When Old Attitudes Shoot Down New Innovations in U.S. Weaponry; Clashes over the Faulty M4 Are Just the Latest in American Military History

The Washington Times (Washington, DC), February 28, 2014 | Go to article overview

When Old Attitudes Shoot Down New Innovations in U.S. Weaponry; Clashes over the Faulty M4 Are Just the Latest in American Military History


Byline: Jim Supica

With the combat suitability, or lack thereof, of the U.S. M4 rifle in recent headlines, it's worth remembering that the history of America's military arms is replete with failures, successes and controversy. One of the best-known examples occurred during the American Civil War.

Rightly or wrongly, the decisions of one man would be credited with extending the bloodshed of the War Between the States by as much as two years. Some historians have contended that the refusal of Union Chief of Ordnance James Wolfe Ripley to adapt to new firearms technology cost tens or even hundreds of thousands of casualties.

The outbreak of the American Civil War in 1861 came at a time of dramatic technological improvements in firearms. One major area of innovation was the introduction of breech-loading rifles and carbines.

For three centuries, firearms had been muzzle loading. Gunpowder was poured into the front end, or muzzle, of the barrel, followed by a lead ball. which was then firmly rammed in place before the gun could be fired. This was very difficult to accomplish in any position other than standing, which exposed the shooter to enemy fire in combat. The burnt black powder left fouling residue in the barrel, requiring more force and more time to ram successive lead balls down the tight barrel for follow-up shots as the dirt and debris constricted the diameter of the bore.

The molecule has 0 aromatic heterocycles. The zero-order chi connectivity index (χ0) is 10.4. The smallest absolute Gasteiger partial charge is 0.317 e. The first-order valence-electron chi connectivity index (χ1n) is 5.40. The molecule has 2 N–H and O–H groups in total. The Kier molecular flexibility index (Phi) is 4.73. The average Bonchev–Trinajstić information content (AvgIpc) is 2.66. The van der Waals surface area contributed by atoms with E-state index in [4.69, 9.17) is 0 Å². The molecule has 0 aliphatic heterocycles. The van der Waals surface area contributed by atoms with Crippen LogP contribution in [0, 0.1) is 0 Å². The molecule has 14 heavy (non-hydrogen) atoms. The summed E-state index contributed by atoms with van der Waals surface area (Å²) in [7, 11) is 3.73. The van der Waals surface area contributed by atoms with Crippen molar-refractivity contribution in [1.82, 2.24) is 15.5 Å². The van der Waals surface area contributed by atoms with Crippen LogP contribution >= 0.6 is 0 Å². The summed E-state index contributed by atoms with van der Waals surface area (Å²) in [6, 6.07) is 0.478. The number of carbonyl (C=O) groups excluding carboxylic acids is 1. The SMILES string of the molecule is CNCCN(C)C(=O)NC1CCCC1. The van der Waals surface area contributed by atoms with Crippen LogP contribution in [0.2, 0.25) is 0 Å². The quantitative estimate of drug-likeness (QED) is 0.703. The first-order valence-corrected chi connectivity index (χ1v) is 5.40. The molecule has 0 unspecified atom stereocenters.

A gun that could be loaded from the breech, or rear, of the barrel solved both these problems. The shooter could remain prone behind cover while reloading , and since a new charge was inserted at the rear of the barrel, the residue of the previous shot did not interfere with loading.

By the outbreak of the Civil War, numerous breech-loading designs were available, some of dubious quality. Others, such as the famous Sharps design, had the system pretty much perfected.

Ripley was not a fan. A former superintendent of the main U.S. arsenal, Springfield Armory, Ripley was appointed as chief of ordnance for the U.S. Army in the first month of the Civil War. At age 67, he was put in charge of selecting and acquiring Union weaponry. As a former artillery commander, he is credited with modernizing the Army's crew-served ordnance.

However, he adamantly opposed the purchase of breech-loading firearms. He believed them to be unreliable and that they led troops to waste ammunition by firing faster, complicating the issue of ammunition resupply.

Ripley also declined to replace existing smoothbore muskets with rifles, wrongly believing that existing arms could be converted by rifling the barrels, and refused to purchase state of the art British Enfield rifled muskets. …

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